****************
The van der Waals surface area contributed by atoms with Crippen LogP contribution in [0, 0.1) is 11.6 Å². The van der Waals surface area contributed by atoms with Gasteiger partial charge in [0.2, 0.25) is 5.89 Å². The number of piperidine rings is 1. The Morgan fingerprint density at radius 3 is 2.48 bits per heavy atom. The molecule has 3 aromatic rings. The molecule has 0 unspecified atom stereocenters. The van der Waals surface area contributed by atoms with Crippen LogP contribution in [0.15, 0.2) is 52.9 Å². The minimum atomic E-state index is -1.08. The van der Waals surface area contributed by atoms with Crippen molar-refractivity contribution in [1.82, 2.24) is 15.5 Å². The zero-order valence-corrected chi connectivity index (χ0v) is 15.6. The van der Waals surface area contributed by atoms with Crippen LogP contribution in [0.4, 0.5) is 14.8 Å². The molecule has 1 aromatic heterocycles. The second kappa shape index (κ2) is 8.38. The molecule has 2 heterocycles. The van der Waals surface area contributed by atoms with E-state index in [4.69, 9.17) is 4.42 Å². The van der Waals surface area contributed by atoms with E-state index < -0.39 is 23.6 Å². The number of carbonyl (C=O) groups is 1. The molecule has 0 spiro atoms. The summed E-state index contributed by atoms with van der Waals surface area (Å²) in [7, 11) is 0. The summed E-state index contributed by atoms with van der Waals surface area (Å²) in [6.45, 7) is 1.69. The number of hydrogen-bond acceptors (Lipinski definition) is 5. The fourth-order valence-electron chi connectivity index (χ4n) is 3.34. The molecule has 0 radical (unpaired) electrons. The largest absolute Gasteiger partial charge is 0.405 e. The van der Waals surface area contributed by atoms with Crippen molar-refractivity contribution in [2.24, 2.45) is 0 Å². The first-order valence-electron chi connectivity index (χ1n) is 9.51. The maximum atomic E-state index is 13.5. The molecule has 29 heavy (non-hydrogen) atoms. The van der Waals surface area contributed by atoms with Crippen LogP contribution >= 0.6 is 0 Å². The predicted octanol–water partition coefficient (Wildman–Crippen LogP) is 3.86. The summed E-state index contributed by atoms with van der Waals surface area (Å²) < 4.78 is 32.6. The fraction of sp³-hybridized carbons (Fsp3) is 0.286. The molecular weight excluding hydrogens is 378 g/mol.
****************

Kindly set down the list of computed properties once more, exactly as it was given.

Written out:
The van der Waals surface area contributed by atoms with Crippen LogP contribution in [0, 0.1) is 11.6 Å². The van der Waals surface area contributed by atoms with Gasteiger partial charge in [0.2, 0.25) is 5.89 Å². The number of piperidine rings is 1. The Morgan fingerprint density at radius 3 is 2.48 bits per heavy atom. The molecule has 3 aromatic rings. The molecule has 0 unspecified atom stereocenters. The van der Waals surface area contributed by atoms with Crippen LogP contribution in [0.15, 0.2) is 52.9 Å². The minimum atomic E-state index is -1.08. The van der Waals surface area contributed by atoms with Crippen molar-refractivity contribution in [1.82, 2.24) is 15.5 Å². The zero-order valence-corrected chi connectivity index (χ0v) is 15.6. The van der Waals surface area contributed by atoms with Crippen LogP contribution in [0.4, 0.5) is 14.8 Å². The molecule has 1 aromatic heterocycles. The second kappa shape index (κ2) is 8.38. The molecule has 2 heterocycles. The van der Waals surface area contributed by atoms with E-state index in [4.69, 9.17) is 4.42 Å². The van der Waals surface area contributed by atoms with E-state index < -0.39 is 23.6 Å². The number of carbonyl (C=O) groups is 1. The molecule has 0 spiro atoms. The summed E-state index contributed by atoms with van der Waals surface area (Å²) in [7, 11) is 0. The summed E-state index contributed by atoms with van der Waals surface area (Å²) in [6.45, 7) is 1.69. The number of hydrogen-bond acceptors (Lipinski definition) is 5. The fourth-order valence-electron chi connectivity index (χ4n) is 3.34. The molecule has 0 radical (unpaired) electrons. The largest absolute Gasteiger partial charge is 0.405 e. The van der Waals surface area contributed by atoms with Crippen molar-refractivity contribution in [2.24, 2.45) is 0 Å². The first-order valence-electron chi connectivity index (χ1n) is 9.51. The maximum atomic E-state index is 13.5. The molecule has 29 heavy (non-hydrogen) atoms. The van der Waals surface area contributed by atoms with Crippen LogP contribution >= 0.6 is 0 Å². The predicted octanol–water partition coefficient (Wildman–Crippen LogP) is 3.86. The summed E-state index contributed by atoms with van der Waals surface area (Å²) < 4.78 is 32.6. The fraction of sp³-hybridized carbons (Fsp3) is 0.286. The molecular weight excluding hydrogens is 378 g/mol.